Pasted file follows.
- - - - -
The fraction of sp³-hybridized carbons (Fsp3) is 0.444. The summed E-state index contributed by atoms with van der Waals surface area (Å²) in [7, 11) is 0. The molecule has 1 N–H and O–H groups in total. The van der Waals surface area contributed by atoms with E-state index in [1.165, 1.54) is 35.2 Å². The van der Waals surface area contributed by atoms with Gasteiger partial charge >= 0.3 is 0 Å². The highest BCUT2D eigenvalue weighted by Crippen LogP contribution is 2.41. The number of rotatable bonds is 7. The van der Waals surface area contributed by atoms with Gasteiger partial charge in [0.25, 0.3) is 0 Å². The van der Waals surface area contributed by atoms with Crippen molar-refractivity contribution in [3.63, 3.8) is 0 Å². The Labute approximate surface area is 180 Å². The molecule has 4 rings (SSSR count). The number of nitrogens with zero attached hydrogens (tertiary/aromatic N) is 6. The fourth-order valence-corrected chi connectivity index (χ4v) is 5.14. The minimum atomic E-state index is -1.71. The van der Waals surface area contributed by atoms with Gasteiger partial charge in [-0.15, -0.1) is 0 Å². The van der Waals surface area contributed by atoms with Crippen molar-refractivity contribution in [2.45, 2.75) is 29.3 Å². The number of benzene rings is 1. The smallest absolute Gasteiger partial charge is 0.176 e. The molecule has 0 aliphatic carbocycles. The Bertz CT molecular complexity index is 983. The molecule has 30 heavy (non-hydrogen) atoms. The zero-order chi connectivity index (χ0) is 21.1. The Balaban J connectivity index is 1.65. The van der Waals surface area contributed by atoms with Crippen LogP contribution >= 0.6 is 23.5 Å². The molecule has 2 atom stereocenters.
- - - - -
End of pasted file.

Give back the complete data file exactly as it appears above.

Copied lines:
The fraction of sp³-hybridized carbons (Fsp3) is 0.444. The summed E-state index contributed by atoms with van der Waals surface area (Å²) in [7, 11) is 0. The molecule has 1 N–H and O–H groups in total. The van der Waals surface area contributed by atoms with E-state index in [1.165, 1.54) is 35.2 Å². The van der Waals surface area contributed by atoms with Gasteiger partial charge >= 0.3 is 0 Å². The highest BCUT2D eigenvalue weighted by Crippen LogP contribution is 2.41. The number of rotatable bonds is 7. The van der Waals surface area contributed by atoms with Gasteiger partial charge in [0.25, 0.3) is 0 Å². The van der Waals surface area contributed by atoms with Crippen molar-refractivity contribution in [3.63, 3.8) is 0 Å². The Labute approximate surface area is 180 Å². The molecule has 4 rings (SSSR count). The number of nitrogens with zero attached hydrogens (tertiary/aromatic N) is 6. The fourth-order valence-corrected chi connectivity index (χ4v) is 5.14. The minimum atomic E-state index is -1.71. The van der Waals surface area contributed by atoms with Gasteiger partial charge in [-0.15, -0.1) is 0 Å². The van der Waals surface area contributed by atoms with Crippen molar-refractivity contribution in [2.45, 2.75) is 29.3 Å². The number of benzene rings is 1. The smallest absolute Gasteiger partial charge is 0.176 e. The molecule has 0 aliphatic carbocycles. The Bertz CT molecular complexity index is 983. The molecule has 30 heavy (non-hydrogen) atoms. The zero-order chi connectivity index (χ0) is 21.1. The Balaban J connectivity index is 1.65. The van der Waals surface area contributed by atoms with Crippen LogP contribution >= 0.6 is 23.5 Å². The molecule has 2 atom stereocenters.